very week this season we’ve taken a look at how the Eagles' NFC East rivals have been doing… and for the most part, it’s been a thoroughly enjoyable experience, like listening to a great love song or eating a box of Cheez-Its. Alas, like that box of delicious cheesy crackers, our time enjoying the demise of the Giants, Cowboys, and Washington has come to an end. At least for this season.
Without further ado, here’s a look back at what happened, and what’ll be happening, in the NFC East. Our "savoring the Giants season" here, and Washington below. Come back for Dallas tomorrow.
2017 Headline: “At Least We’re Not The Giants!”
What Happened: If the 2017 Giants were a slapstick comedy movie, 2017 Washington was like watching an overhyped sequel; some exciting bits but for the most part tremendously disappointing.
After nearly beating the Eagles in Week One, Washington actually started the season 3-2, including what was an extremely impressive (at the time) shallacking of the presumably-playoff-bound Oakland Raiders on Sunday Night Football.
Then came a Monday Night Football game in Philly, where Washington got steamrolled by the Wentz Wagon 34-24. Jay Gruden’s squad would never really recover, dropping three of their next four to a bunch of teams that ended up making the playoffs. There was a stretch from late October till Thanksgiving where Washington could have put themselves squarely in the “IN THE HUNT” playoff graphic every football show likes to use. Instead they feel flat, like “Independence Day: Resurgence” or “Speed 2: Cruise Control.”
A lot went wrong for Washington this season, especially in the injury department, as the team looked like a M*A*S*H marathon where I was the only one laughing. Their most dynamic player, Chris Thompson, went down to injury. Their best offensive weapon last season, Jordan Reed, barely played at all. And their big offseason addition, Terrelle Pryor, never got in sync with QB Kirk Cousins and eventually was put on injured reserve when they couldn’t trade him back to the Browns. By the time the season was mercifully over, Washington had twenty separate guys on injured reserve, including offensive lineman Trent Williams, who essentially played the majority of the season on one leg.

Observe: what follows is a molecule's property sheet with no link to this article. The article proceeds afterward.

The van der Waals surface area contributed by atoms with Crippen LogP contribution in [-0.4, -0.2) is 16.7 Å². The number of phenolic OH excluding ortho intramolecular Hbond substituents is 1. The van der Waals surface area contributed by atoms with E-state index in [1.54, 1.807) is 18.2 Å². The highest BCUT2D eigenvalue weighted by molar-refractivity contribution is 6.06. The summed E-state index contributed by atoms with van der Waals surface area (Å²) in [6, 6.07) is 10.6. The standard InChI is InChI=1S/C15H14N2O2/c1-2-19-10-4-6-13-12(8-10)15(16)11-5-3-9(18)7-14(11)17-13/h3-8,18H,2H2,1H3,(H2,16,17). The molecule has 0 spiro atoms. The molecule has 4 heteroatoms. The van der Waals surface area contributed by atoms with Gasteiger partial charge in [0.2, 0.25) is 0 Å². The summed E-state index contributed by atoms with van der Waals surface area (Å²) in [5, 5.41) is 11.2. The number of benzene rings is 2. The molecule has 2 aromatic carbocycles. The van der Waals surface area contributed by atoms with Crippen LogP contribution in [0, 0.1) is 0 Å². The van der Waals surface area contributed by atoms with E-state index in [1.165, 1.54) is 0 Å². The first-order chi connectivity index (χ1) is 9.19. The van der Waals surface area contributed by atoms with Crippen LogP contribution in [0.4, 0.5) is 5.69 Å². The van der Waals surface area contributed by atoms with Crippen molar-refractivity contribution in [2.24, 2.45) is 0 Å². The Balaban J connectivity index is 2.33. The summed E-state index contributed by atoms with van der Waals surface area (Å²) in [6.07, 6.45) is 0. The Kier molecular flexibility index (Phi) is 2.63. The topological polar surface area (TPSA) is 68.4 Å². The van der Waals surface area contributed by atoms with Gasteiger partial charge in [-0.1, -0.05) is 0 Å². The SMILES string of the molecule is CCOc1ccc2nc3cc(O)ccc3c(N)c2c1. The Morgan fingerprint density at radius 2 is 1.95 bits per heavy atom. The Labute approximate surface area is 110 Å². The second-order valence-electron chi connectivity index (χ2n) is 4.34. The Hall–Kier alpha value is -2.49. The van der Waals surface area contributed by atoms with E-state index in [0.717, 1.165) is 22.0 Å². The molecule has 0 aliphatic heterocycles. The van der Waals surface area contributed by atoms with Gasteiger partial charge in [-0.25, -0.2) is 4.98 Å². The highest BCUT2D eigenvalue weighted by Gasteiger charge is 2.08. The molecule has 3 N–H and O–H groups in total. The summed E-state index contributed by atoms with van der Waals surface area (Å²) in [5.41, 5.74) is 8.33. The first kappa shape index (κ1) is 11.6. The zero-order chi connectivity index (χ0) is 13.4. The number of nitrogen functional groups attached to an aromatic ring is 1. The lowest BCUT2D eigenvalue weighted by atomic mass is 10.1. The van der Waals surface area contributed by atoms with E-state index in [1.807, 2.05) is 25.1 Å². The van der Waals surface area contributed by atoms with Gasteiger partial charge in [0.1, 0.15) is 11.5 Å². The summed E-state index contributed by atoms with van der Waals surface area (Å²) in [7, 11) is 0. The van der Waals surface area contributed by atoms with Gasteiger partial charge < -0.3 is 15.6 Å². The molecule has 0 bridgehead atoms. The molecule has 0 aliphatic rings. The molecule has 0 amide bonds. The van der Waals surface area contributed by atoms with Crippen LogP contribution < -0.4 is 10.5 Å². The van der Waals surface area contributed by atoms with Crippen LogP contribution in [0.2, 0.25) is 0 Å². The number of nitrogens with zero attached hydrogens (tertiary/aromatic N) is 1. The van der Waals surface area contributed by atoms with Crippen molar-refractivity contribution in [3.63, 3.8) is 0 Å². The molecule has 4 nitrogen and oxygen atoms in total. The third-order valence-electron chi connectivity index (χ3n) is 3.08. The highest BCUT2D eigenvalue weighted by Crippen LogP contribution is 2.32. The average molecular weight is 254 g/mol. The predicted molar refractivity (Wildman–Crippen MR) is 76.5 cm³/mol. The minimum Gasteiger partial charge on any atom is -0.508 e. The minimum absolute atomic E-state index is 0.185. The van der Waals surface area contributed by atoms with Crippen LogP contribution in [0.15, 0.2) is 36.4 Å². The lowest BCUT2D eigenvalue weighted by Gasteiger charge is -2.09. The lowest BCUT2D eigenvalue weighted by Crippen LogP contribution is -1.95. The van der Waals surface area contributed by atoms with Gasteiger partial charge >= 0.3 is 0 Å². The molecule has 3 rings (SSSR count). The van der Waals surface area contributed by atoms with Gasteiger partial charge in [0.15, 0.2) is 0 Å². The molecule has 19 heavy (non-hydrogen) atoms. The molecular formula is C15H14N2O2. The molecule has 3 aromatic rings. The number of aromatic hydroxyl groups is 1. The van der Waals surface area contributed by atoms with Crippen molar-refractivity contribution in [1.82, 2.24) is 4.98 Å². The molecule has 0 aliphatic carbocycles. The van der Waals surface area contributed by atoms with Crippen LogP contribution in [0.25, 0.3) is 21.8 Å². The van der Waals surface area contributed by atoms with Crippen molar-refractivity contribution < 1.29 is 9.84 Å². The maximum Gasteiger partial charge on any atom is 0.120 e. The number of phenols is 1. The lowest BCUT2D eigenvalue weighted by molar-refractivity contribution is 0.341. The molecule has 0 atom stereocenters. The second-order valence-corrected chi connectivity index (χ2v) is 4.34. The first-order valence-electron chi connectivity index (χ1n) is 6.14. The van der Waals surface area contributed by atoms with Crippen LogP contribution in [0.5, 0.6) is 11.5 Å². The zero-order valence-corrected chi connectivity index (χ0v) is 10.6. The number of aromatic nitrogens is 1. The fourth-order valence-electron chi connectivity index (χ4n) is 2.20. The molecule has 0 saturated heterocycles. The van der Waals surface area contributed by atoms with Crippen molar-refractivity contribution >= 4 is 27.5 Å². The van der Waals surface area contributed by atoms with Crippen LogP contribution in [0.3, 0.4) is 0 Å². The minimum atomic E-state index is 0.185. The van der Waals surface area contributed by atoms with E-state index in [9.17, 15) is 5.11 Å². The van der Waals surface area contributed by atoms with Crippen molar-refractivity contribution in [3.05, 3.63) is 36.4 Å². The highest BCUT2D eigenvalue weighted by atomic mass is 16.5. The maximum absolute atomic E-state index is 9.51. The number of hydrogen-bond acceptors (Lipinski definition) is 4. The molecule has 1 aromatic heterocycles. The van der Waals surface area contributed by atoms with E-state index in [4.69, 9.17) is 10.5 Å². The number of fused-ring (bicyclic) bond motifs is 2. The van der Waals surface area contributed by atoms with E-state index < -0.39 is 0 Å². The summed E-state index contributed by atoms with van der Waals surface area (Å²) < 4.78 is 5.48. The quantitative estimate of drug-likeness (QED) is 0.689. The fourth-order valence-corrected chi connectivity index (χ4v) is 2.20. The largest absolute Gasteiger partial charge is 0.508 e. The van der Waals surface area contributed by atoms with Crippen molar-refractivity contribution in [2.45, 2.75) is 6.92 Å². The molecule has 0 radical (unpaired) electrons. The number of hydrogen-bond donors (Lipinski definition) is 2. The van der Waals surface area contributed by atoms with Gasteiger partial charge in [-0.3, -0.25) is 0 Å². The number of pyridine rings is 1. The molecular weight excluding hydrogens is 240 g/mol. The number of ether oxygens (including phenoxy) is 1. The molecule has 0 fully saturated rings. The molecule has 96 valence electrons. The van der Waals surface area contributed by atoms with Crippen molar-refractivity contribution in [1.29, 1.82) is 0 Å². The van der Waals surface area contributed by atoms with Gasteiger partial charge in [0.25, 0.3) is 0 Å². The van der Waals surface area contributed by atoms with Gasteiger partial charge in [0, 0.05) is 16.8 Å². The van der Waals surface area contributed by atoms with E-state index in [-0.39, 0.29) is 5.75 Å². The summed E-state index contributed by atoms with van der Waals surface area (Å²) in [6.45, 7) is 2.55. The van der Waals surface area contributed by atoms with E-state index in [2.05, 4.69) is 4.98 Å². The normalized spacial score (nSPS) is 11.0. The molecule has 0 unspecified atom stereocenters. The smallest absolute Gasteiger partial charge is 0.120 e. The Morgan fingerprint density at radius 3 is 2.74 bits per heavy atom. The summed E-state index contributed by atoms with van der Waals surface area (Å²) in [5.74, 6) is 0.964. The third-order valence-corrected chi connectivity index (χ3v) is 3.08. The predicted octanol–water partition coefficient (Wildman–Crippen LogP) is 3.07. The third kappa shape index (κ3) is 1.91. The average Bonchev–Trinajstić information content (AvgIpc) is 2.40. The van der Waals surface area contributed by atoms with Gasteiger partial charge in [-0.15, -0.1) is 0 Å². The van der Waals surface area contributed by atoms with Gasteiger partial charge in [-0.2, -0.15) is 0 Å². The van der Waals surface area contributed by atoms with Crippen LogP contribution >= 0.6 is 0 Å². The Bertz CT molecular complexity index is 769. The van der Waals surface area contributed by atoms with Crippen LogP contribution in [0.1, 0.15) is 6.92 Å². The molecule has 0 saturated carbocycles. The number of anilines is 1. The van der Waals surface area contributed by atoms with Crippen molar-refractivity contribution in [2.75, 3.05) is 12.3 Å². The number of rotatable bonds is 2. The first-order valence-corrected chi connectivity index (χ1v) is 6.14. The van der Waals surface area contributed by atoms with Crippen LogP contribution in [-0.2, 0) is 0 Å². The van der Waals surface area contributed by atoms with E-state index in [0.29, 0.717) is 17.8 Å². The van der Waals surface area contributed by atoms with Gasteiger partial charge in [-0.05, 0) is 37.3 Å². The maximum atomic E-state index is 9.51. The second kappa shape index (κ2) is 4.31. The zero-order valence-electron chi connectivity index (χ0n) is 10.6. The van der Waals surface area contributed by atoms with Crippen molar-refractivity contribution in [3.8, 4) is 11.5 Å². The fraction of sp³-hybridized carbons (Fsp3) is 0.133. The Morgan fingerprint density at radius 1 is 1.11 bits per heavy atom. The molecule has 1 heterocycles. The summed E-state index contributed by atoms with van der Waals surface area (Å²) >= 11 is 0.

The 2017 season may have been the grand finale in Washington for Cousins, whom Jay Gruden spit at on his way out. Blaming Cousins for the team going 7-9 is like blaming your basement flooding on the fact that its underground and completely ignoring a massive thunderstorm; the first part definitely didn’t help, but it’s not the main culprit. Gruden may regret being so mean to the only starting QB he’s ever coached when his team is forced to pay Sam Bradford $18 million this offseason.
Positive Spin: Well let’s start with the big one: Dan Snyder didn’t get into any trouble. Like, zero trouble. Sure, there was a little smoke suggesting he was the only ally to Jerry Jones when the Cowboys owner went toe-to-toe with Roger Goodell, but haven’t we all? No news is good news when it comes to the owner of the Washington Football Team, so props to Danny Boy for staying out of everything.
And regarding the QB, well… like a peanut butter sandwich or a movie starring Will Patton, there’s really nothing special about Kirk Cousins. And like the sandwich or Tom Hagan’s portrayer, Cousins definitely can flash brilliance, but it’s not something you really want to build around. So his departure can certainly be spun positively by Washington fans in need of a silver lining.
Had Washington made the playoffs again, or had they even put together a winning season, Snyder may have felt compelled to give the YOU LIKE THAT Vine some of that Matthew Stafford money. How well has that worked out for Detroit? The correct answer is: how well has *anything* worked out for Detroit?
Negative Spin: So Cousins isn’t the answer; where does the team go from here? It’s like telling me I can’t have a ChocoTaco for breakfast -- okay, we’ve established what we can’t have, but I’m still hungry and gotta eat.
It’s a similar spot to where the Iggles were when Chip Kelly declared Nick Foles his starting QB for the next 1,000 years; he (and we) knew Foles wasn’t the greatest option, but finding the greatest option at QB isn’t as easy as scarfing down a couple of early-morning ChocoTacos.
When Cousins first starting stealing playing time from Robert Griffin III, he was an interception machine the likes of which hadn’t been seen before in modern NFL history. The 76ers Big Bella t-shirt gun had less off-target shots than this guy. And yet he developed into an above-average option, and what NFL history tells us is that it’s entirely possible for an above-average QB to win a Super Bowl. Just ask Brad Johnson, or Trent Dilfer, or Eli Manning.
If Washington had signed Cousins to a moderate extension a couple years ago, they could be spending this offseason trying to build up a suspect defense, rather than looking for ways to acquire the likes of Teddy Bridgewater or A.J. McCarron. Kirk wasn’t the final piece of the puzzle, but it’s fair to argue he could have been *a* piece of the puzzle.
Oh, and speaking of “the ones that got away,” this fanbase is going to regret letting Sean McVay and Kyle Shanahan walk. Mark that one down.
What’s Next: A search for a quarterback. Remember two years ago when Howie Roseman made a flurry of Houdini-esque trades to move the Birds into position to draft Carson Wentz? That’s what Washington has got to be hopeful for, though most fans of the franchise are still suffering from football PTSD over the draft day trade for RG3. Of course, if they can’t swing something, Washington fans may start getting flashbacks of the 2011 year featuring Rex Grossman and John Beck (both of whom, rest assured, are currently available).